Afridi & Angell
  December 13, 2023 - United Arab Emirates

Navigating the Jurisdiction: Key UAE Court Decisions from 2023 Shaping the Arbitration Landscape

The UAE’s arbitration landscape continues to evolve and, as 2023 draws to a close, we summarise some of the more significant judgments issued by the UAE on-shore Courts in relation to arbitration this year. While the trend of the judgments reinforces the ‘arbitration-friendly’ approach of the UAE Courts of late, 2023 has not been without its outlier cases.


1) It may no longer be possible to circumvent an arbitration agreement by joining third parties to court proceedings


A popular strategy deployed by parties wishing to bypass an arbitration agreement and invoke the jurisdiction of the UAE Courts (ordinarily a claimant) is to add parties who are not party to the arbitration agreement, as in cases which involve multiple defendants, a UAE court which has jurisdiction over one defendant has jurisdiction over all the defendants.


In Dubai Court of Cassation Case No. 1078/2023, the court upheld a Court of Appeal decision rejecting this strategy. In its judgment, the Dubai Court of Appeal laid down several clear principles:





2) Amendments to contracts need not expressly refer to an arbitration clause in the initial contract


In the same case, the Dubai Court of Appeal (Case No. 911/2023) also held that an amendment to a contract which contains an arbitration does not need to expressly refer to the arbitration clause in the initial contract, provided that the amendment clearly forms part and parcel of the contract which contained the arbitration clause (i.e. as opposed to standard terms or a different contract containing an arbitration clause which is incorporated by reference). However, the prudent approach remains to replicate or clearly refer to the arbitration agreement between the parties in the initial contract.


3) An agreement to arbitrate in a contract will extend to subsequent contracts between the same parties, provided that (a) there is a sufficiently close factual connection, and (b) there is no subsequent agreement to resolve disputes in a different forum


In Dubai Court of Cassation Case No. 828/2023, the court considered an appeal relating to a construction dispute. The parties had entered into a contract containing an arbitration clause, however, the dispute between the parties arose pursuant to purchase orders between the parties issued subsequent to the initial contract. One of the parties contended as the purchase orders do not contain an arbitration clause, disputes arising in connection with the purchase orders must be determined by the courts.


The Court of Cassation rejected this argument. After an analysis of the documents, it was determined that the arbitration clause in the initial contract applied to the purchase orders. This decision was based on the close connection between the initial contract and the purchase orders, involving not only the parties but also the subject matter of the contract. Following the ‘accessory follows the principal’ principle, the Court of Cassation held that “based on the implicit will of the parties deduced from all previous elements, all disputes regarding subsequent contracts are subject to the arbitration clause”. The court also took into consideration the nature of contracts entered into in the construction industry, holding that “taking into account the technical nature of the construction industry, which makes it unlikely that the parties intended to limit arbitration to specific matters and resort to state courts in other matters, which may be technically related to the matters subject to arbitration given the single nature of the subject matter of those contracts”.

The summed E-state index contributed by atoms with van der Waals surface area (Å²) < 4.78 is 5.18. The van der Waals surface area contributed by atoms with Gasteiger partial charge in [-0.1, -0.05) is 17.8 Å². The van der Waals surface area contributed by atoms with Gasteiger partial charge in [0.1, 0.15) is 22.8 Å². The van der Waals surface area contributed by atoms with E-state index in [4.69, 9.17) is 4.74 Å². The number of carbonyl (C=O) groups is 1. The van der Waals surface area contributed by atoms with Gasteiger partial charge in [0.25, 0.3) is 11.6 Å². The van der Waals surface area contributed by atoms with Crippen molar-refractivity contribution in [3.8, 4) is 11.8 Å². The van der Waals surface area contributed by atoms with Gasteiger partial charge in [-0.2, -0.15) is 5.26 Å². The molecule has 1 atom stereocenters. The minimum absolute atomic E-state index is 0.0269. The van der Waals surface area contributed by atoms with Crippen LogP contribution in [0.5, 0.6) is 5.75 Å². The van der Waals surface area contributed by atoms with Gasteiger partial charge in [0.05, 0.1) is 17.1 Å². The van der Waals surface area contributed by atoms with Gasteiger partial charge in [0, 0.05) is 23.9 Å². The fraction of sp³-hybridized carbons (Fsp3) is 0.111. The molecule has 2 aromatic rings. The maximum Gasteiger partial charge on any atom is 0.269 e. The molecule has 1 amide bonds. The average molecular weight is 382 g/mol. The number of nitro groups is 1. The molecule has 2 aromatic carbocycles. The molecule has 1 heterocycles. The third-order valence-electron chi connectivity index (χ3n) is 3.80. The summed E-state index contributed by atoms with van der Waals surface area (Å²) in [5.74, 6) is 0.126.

However, the court made it clear that had there been an agreement to refer disputes to a different forum in the purchase orders, such an agreement would prevail. Where the subsequent instrument is silent, there now appears to be a presumption that the agreement of the parties to arbitrate (or other such agreement as to forum) in an earlier related contract will prevail.


However, the prudent approach remains to replicate or clearly refer to the arbitration agreement between the parties in the initial contract.


4) An arbitration agreement may be assigned and is binding on the assignee, even if there is no agreement in writing by the assignee to be bound by the arbitration agreement


In March 2023, the Dubai Court of Cassation (Cassation No. 1603/2022) held that an agreement to arbitrate contained in an agreement can be assigned to a third party, even where the third party had not expressly agreed to arbitrate.